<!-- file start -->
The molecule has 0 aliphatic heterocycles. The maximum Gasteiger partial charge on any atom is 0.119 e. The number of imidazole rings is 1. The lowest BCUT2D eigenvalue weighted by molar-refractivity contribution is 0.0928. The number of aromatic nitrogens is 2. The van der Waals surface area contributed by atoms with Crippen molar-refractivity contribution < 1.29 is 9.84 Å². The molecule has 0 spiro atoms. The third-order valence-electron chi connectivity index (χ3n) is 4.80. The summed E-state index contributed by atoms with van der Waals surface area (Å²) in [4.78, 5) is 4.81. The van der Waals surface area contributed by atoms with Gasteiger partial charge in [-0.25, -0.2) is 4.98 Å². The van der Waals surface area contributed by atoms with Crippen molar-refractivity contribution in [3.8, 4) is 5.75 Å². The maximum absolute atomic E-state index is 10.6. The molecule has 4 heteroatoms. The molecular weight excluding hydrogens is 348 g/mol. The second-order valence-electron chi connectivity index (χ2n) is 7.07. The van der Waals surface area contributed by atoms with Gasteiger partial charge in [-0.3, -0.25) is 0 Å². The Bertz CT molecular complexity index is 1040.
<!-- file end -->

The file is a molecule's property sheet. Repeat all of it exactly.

The molecule has 0 aliphatic heterocycles. The maximum Gasteiger partial charge on any atom is 0.119 e. The number of imidazole rings is 1. The lowest BCUT2D eigenvalue weighted by molar-refractivity contribution is 0.0928. The number of aromatic nitrogens is 2. The van der Waals surface area contributed by atoms with Crippen molar-refractivity contribution < 1.29 is 9.84 Å². The molecule has 0 spiro atoms. The third-order valence-electron chi connectivity index (χ3n) is 4.80. The summed E-state index contributed by atoms with van der Waals surface area (Å²) in [4.78, 5) is 4.81. The van der Waals surface area contributed by atoms with Gasteiger partial charge in [-0.25, -0.2) is 4.98 Å². The van der Waals surface area contributed by atoms with Crippen molar-refractivity contribution in [3.8, 4) is 5.75 Å². The maximum absolute atomic E-state index is 10.6. The molecule has 4 heteroatoms. The molecular weight excluding hydrogens is 348 g/mol. The second-order valence-electron chi connectivity index (χ2n) is 7.07. The van der Waals surface area contributed by atoms with Gasteiger partial charge in [-0.3, -0.25) is 0 Å². The Bertz CT molecular complexity index is 1040.